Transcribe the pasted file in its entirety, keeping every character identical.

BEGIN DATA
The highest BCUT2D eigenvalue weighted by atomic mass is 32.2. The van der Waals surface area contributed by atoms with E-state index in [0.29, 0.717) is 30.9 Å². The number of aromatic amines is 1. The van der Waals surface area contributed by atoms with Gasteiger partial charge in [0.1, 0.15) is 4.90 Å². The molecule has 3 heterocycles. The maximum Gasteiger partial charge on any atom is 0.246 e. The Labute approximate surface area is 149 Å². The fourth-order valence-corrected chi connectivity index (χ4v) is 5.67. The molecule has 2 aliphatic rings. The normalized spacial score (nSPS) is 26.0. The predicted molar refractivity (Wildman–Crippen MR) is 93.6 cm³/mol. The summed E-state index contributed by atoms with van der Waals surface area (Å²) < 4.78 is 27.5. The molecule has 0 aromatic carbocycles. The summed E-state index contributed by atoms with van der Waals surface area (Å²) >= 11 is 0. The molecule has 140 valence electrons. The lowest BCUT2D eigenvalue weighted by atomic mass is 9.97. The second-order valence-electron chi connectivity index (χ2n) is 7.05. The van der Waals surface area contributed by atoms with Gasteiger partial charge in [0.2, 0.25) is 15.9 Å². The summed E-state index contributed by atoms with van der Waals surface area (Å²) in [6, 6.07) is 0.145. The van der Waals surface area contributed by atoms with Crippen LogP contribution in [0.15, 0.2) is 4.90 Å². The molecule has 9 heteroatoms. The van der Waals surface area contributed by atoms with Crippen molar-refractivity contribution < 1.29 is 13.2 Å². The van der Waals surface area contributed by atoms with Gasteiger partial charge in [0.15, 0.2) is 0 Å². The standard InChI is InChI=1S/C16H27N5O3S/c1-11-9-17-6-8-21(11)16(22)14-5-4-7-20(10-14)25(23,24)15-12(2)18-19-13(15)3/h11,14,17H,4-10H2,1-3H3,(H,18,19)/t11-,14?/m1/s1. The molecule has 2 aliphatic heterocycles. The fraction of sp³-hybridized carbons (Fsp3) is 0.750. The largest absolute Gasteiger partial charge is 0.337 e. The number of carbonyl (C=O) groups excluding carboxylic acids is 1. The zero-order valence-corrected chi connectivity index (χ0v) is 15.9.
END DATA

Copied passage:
The highest BCUT2D eigenvalue weighted by atomic mass is 32.2. The van der Waals surface area contributed by atoms with E-state index in [0.29, 0.717) is 30.9 Å². The number of aromatic amines is 1. The van der Waals surface area contributed by atoms with Gasteiger partial charge in [0.1, 0.15) is 4.90 Å². The molecule has 3 heterocycles. The maximum Gasteiger partial charge on any atom is 0.246 e. The Labute approximate surface area is 149 Å². The fourth-order valence-corrected chi connectivity index (χ4v) is 5.67. The molecule has 2 aliphatic rings. The normalized spacial score (nSPS) is 26.0. The predicted molar refractivity (Wildman–Crippen MR) is 93.6 cm³/mol. The summed E-state index contributed by atoms with van der Waals surface area (Å²) < 4.78 is 27.5. The molecule has 0 aromatic carbocycles. The summed E-state index contributed by atoms with van der Waals surface area (Å²) >= 11 is 0. The molecule has 140 valence electrons. The lowest BCUT2D eigenvalue weighted by atomic mass is 9.97. The second-order valence-electron chi connectivity index (χ2n) is 7.05. The van der Waals surface area contributed by atoms with Gasteiger partial charge in [0.2, 0.25) is 15.9 Å². The summed E-state index contributed by atoms with van der Waals surface area (Å²) in [6, 6.07) is 0.145. The van der Waals surface area contributed by atoms with Crippen LogP contribution in [0.15, 0.2) is 4.90 Å². The molecule has 9 heteroatoms. The van der Waals surface area contributed by atoms with Crippen molar-refractivity contribution < 1.29 is 13.2 Å². The van der Waals surface area contributed by atoms with Gasteiger partial charge in [0.15, 0.2) is 0 Å². The standard InChI is InChI=1S/C16H27N5O3S/c1-11-9-17-6-8-21(11)16(22)14-5-4-7-20(10-14)25(23,24)15-12(2)18-19-13(15)3/h11,14,17H,4-10H2,1-3H3,(H,18,19)/t11-,14?/m1/s1. The molecule has 2 aliphatic heterocycles. The fraction of sp³-hybridized carbons (Fsp3) is 0.750. The largest absolute Gasteiger partial charge is 0.337 e. The number of carbonyl (C=O) groups excluding carboxylic acids is 1. The zero-order valence-corrected chi connectivity index (χ0v) is 15.9.